A: The first move is the motor swap. … and then you’re gonna want to add a clutch and controls. The seat is almost guaranteed to be trashed, but the cool thing about the seat is that they’re pretty easy to get and there’s a ton of companies in Japan that are remaking everything. Whereas a lot of other builds, sometimes you have to remake parts, or you have to salvage. … Not the case with these. It’s typically cheaper to order the repop parts. I think at the end of the build you end up with the body, the wheels, headlight, handlebars and the gas tank – the basic components – but pretty much because everything is so readily available, you just swap it out and now you have a new bike.

Q: Have you been on any rides with your mini that you couldn’t do with a normal sized bike?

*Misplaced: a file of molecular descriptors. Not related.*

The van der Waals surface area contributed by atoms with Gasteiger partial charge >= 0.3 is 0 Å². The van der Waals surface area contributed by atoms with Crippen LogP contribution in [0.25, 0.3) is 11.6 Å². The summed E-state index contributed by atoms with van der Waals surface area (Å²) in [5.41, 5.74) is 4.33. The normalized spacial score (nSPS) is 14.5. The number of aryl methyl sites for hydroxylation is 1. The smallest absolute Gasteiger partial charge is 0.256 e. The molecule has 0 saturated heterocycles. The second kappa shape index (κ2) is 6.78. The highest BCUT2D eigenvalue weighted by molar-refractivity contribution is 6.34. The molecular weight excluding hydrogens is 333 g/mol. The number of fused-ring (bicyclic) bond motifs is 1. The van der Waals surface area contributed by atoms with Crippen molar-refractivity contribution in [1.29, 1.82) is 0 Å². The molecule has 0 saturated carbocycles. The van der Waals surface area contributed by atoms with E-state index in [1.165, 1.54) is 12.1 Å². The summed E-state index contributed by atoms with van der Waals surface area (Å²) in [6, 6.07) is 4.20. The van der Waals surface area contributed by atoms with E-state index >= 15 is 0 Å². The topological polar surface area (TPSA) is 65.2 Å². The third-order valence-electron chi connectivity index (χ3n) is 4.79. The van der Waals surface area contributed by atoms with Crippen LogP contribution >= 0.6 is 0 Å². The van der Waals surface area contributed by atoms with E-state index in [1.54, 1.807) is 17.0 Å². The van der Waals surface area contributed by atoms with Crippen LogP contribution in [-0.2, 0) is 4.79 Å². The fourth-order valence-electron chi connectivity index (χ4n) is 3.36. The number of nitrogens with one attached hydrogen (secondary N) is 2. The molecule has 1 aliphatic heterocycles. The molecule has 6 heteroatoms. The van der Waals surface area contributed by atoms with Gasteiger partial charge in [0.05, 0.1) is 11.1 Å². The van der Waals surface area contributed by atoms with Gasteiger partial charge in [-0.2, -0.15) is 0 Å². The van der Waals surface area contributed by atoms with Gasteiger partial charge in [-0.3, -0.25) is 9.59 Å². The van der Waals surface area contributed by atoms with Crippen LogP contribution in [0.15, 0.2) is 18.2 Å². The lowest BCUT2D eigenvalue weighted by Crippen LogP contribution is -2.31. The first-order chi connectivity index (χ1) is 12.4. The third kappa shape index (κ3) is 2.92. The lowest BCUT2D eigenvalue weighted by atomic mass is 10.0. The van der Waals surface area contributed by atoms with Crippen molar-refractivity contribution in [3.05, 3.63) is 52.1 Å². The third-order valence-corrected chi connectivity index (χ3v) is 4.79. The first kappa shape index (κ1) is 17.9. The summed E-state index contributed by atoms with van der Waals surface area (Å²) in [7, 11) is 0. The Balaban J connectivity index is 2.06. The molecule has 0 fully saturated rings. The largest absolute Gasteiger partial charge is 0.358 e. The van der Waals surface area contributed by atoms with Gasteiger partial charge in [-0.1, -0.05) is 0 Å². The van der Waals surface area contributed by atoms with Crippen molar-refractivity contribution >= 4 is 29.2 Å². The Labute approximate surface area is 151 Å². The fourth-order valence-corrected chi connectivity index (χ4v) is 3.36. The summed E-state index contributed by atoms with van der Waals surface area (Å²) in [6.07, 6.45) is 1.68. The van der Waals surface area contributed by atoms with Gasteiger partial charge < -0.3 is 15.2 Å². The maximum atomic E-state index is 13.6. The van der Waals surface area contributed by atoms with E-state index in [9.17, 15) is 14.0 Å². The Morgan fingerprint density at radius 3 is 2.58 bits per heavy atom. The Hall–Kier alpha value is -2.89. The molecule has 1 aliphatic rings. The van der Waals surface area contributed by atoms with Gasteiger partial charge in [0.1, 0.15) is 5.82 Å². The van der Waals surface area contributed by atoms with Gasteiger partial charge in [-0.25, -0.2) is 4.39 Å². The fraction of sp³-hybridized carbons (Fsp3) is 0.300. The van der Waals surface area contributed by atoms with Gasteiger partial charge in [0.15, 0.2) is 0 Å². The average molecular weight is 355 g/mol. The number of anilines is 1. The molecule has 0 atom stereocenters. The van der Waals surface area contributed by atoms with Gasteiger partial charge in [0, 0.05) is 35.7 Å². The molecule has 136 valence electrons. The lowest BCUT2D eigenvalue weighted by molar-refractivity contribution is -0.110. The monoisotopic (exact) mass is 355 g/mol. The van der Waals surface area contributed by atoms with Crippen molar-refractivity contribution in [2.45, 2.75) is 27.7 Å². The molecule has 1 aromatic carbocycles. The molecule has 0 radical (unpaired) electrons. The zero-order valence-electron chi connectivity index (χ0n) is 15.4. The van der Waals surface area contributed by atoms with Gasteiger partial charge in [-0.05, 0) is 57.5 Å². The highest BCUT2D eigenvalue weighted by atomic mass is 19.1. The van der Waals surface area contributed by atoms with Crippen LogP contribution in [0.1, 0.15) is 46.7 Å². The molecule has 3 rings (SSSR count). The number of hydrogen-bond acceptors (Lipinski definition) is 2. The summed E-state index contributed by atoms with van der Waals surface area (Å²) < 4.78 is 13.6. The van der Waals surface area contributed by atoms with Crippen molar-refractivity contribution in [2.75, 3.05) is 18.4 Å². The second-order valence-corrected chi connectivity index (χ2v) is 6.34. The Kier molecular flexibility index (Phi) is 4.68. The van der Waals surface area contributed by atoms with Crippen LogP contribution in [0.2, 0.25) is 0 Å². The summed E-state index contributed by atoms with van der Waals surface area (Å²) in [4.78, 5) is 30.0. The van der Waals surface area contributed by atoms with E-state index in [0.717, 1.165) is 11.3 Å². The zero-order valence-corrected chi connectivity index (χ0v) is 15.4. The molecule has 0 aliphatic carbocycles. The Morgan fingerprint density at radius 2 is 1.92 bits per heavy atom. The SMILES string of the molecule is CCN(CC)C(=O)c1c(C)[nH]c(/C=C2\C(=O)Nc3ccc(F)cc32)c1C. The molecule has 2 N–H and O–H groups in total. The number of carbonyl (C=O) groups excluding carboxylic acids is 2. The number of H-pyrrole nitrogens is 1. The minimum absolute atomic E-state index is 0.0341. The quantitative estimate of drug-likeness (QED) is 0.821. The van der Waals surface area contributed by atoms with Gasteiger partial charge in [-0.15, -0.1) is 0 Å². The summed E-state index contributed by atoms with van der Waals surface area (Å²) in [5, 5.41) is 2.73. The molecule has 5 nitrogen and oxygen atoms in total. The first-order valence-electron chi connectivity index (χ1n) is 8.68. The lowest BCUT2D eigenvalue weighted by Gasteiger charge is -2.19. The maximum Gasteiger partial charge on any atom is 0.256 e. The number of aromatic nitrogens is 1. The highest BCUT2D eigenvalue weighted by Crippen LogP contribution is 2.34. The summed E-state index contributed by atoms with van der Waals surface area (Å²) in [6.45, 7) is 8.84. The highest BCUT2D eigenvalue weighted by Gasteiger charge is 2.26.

A: Almost all of them. We’ll go on rides, it’ll start off on paved road and it’s like “Whee!” and we have fun, and then typically Will [Wilson] will go, “Hey what’s that over there?” He’ll spot a mouth to a trail, and then all of a sudden you’re off on some kind of crazy adventure. I remember once we were in Joshua Tree and we took off into what we thought was a dry river bed, and as soon as we get into it, we realize it’s silt, and it’s basically quicksand. We’re like miles from home, and it’s one of those situations where you just keep on the gas and hope you get through it. [Laughs] We did another trek where we just got into rocks and stuff that were too crazy, but the bikes were small so you can just pick them up. So we kept going, but sometimes you just get yourself deeper into a mess. … You get into cooler, more interesting places you wouldn’t be able to otherwise, but sometimes it’s not for the better. But that’s part of the adventure.